What ails Sri Lanka cricket?

Sri Lanka cricket is at the crossroads cricket wise as well as administration wise. It has reached a critical stage where the performance of the national cricket team is at low ebb and this can be attributed to many factors. For far too long the various governments in power have used Sri Lanka Cricket (SLC) as a tool to enhance their image politically as well as making it an institution where easy money can be made. Over the years politicians have got the taste of the amount of money SLC generates and thus have shown no inclination to free it from its shackles but kept a tight leash on it by appointing various interim committees that has led to the present precarious situation.

SLC not only has an empty coffer unable to pay its 100 or so contracted cricketers and over 200 employees, but the circumstances are more serious because the present predicament SLC is placed in is not helping to develop its cricket and its young cricketers. SLC does not have the finances to pay the Premier and Sara club sides or to organise junior and ‘A’ team tours which is detrimental to the future of our cricket. They have in place junior squads and coaches to attend to them but the absence of tours is making the players older and leaves them with less exposure to international cricket. The lack of a strong domestic structure is not producing cricketers who can straightaway fit into the national side. The case of cricketers like Chamara Silva, Chamara Kapugedera, Thilina Kandamby, Suraj Randiv, Lahiru Thirimanne, Dinesh Chandimal, Jeevan Mendis etc are good examples of players struggling to bridge the gulf that exists between our domestic cricket and international cricket. These players have eye-catching performances in domestic cricket, but when they are exposed to international cricket the gap shows.

Cricket is the only sport today that Sri Lanka can compete with other nations and win. But unless it is rid free of politics and politicians it is in great danger of going into decline. Politics has been the bane of sport and in a country like Sri Lanka it is sad that it continues to flourish via interim committees.
It is only the ICC’s recent strong stand taken against government interference in the running of a national cricket board (that allows them to suspend a member country) that has moved the Sri Lankan government to call for elections which has been fixed for January 3, 2012. Until the elections take place and the office bearers duly elected thereby hangs an element of doubt because in the past governments have talked about holding elections but nothing had materialised.

The financial situation SLC faces today has reached international proportions that FICA (Federation of International Cricketers’ Association) has issued a release to the effect: “We are aware that Sri Lanka Cricket (SLC) is undergoing some cash flow difficulties at present as it awaits its final payment from the International Cricket Council for World Cup hosting fees, but SLCA and FICA will be looking at possible ways of ensuring the monies owed by the ICC, which are due to be paid in late December 2011 or January 2012, are released with urgency, and on condition it is used to pay the players forthwith.

“It is important that we keep International cricket as the ultimate goal for budding cricketers around the world. The situation that SLC finds itself in certainly does not assist in achieving that goal. It is in the interests of both Sri Lanka Cricket and the players that these cricketers are paid as a matter of great priority “With the IPL and other T20 competitions emerging as a realistic alternative to International Cricket for players, SLC urgently needs to address this situation with its players. The players have been incredibly patient to date and continued to play in the interests of their country but this is now reaching a critical point.” (See full report on page 15) Sri Lanka’s cricketers have not been paid their salaries since the 2011 World Cup in April. Whether that has anything to do with their poor performances in both Tests and ODIs after the World Cup where they have lost consecutive series to England, Australia and Pakistan is a matter of conjecture. But it is clear as daylight that the team is not performing to expectations and there is something radically wrong with either the team selections, the players’ lack of commitment, the roles played by the coaches etc.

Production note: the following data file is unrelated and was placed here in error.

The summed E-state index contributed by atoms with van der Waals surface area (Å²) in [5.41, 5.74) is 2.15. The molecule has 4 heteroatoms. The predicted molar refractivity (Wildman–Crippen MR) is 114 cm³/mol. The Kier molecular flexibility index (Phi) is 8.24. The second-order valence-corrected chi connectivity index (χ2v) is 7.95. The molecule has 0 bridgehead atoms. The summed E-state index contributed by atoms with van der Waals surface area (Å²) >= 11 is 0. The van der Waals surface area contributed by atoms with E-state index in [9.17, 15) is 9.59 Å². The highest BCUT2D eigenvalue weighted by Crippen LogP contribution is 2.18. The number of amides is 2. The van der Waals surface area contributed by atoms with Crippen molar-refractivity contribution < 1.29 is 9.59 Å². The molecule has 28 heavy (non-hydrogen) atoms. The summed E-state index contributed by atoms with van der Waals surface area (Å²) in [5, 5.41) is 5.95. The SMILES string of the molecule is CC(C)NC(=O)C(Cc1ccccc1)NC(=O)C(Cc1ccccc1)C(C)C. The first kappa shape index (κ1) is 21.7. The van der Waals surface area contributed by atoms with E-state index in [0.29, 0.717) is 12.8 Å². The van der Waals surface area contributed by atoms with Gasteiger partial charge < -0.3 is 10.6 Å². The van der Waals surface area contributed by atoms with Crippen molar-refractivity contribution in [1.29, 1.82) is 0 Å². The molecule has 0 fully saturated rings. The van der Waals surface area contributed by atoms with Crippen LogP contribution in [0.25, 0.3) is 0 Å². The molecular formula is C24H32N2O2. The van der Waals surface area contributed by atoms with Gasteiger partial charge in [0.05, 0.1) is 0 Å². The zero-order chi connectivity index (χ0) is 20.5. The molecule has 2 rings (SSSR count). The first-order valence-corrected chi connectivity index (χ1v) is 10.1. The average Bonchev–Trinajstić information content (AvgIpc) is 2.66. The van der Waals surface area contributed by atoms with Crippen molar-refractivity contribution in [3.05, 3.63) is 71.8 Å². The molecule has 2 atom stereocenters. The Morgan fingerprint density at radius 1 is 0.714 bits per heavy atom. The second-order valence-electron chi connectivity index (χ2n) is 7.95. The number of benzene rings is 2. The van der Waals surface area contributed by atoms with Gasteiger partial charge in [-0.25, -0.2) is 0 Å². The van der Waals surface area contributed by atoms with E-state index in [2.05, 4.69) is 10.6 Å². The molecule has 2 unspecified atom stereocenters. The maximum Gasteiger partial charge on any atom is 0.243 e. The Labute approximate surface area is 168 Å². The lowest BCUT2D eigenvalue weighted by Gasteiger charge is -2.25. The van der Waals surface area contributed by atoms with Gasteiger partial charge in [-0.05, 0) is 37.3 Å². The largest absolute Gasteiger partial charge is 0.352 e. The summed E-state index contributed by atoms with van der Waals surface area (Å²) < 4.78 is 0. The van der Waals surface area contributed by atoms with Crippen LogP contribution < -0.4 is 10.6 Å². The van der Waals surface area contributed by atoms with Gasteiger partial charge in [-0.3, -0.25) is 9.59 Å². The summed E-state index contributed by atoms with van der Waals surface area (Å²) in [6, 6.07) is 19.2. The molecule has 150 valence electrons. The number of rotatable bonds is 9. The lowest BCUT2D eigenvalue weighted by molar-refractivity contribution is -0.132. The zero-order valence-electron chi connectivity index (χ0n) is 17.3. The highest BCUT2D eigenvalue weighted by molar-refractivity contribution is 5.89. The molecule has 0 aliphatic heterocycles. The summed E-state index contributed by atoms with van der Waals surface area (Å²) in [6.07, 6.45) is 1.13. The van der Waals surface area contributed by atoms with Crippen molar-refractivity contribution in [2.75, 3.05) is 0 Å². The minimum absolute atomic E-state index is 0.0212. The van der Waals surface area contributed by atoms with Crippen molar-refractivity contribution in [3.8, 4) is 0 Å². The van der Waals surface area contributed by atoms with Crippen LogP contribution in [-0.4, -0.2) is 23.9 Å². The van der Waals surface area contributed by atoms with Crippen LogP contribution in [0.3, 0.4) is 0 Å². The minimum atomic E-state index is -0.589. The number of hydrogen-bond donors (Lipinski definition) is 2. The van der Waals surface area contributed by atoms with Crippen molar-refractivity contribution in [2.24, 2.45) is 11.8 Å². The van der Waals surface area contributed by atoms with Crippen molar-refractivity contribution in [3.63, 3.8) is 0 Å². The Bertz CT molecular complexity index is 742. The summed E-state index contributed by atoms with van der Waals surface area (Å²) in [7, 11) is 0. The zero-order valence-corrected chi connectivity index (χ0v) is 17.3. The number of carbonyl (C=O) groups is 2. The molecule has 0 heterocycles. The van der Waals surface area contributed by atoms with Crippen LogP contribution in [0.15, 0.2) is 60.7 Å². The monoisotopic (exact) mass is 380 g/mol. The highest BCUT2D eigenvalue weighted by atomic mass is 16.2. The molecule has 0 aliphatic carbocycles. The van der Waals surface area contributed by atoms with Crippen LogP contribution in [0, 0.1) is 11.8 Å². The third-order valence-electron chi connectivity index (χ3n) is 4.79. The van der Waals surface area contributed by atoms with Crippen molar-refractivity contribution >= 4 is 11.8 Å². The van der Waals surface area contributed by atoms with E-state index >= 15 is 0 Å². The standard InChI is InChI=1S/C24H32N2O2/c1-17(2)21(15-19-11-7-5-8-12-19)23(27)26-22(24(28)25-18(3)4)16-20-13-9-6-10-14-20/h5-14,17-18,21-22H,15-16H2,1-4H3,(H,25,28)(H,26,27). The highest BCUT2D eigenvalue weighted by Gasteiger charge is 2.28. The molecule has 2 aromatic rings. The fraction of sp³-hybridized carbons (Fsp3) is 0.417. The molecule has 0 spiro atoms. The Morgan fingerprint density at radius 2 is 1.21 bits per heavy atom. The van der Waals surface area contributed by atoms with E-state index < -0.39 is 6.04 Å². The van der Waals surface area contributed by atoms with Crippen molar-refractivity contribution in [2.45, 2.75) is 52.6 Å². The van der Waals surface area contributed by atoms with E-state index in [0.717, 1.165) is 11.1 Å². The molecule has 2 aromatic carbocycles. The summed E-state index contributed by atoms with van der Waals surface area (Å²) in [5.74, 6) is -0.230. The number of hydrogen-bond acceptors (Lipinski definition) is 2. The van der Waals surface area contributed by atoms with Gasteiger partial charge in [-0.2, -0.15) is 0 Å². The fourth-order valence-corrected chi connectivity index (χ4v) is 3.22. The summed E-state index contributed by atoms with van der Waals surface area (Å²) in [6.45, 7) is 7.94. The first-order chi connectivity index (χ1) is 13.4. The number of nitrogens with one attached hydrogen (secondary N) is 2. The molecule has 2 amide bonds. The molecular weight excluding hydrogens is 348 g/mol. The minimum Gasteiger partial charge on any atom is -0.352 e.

There is talk that politics has crept into selection of the teams and that has affected them overall. The players are in a state of insecurity not knowing what their roles are and their future. There is also undue pressure being brought upon the two senior players in the team Kumar Sangakkara and Mahela Jayawardene by forces from within and outside just to make life difficult for them, maybe with the hope of forcing them to quit the scene. That won’t be a difficult decision for them to make. Remember how they quit the Sri Lanka captaincy when they were unduly pressurised. And what has it done to our cricket today? It has left us without a good leader and the team struggling for success. What these elements don’t realise is that Sri Lanka is already on the backfoot even with the presence of the two seniors and removing them from the scene is only going to weaken the team further and make it a punch bag for the rest of the cricket nations. What motives these elements have against the two seniors is difficult to understand but some are of the opinion that it goes back to the 2011 World Cup.

Whatever the motives of certain individuals are it should not be made at the expense of Sri Lanka cricket and its players. It is the only sport we can proudly hold ourselves in the international arena and that attainment should not be destroyed at any cost or even such thoughts allowed to exist.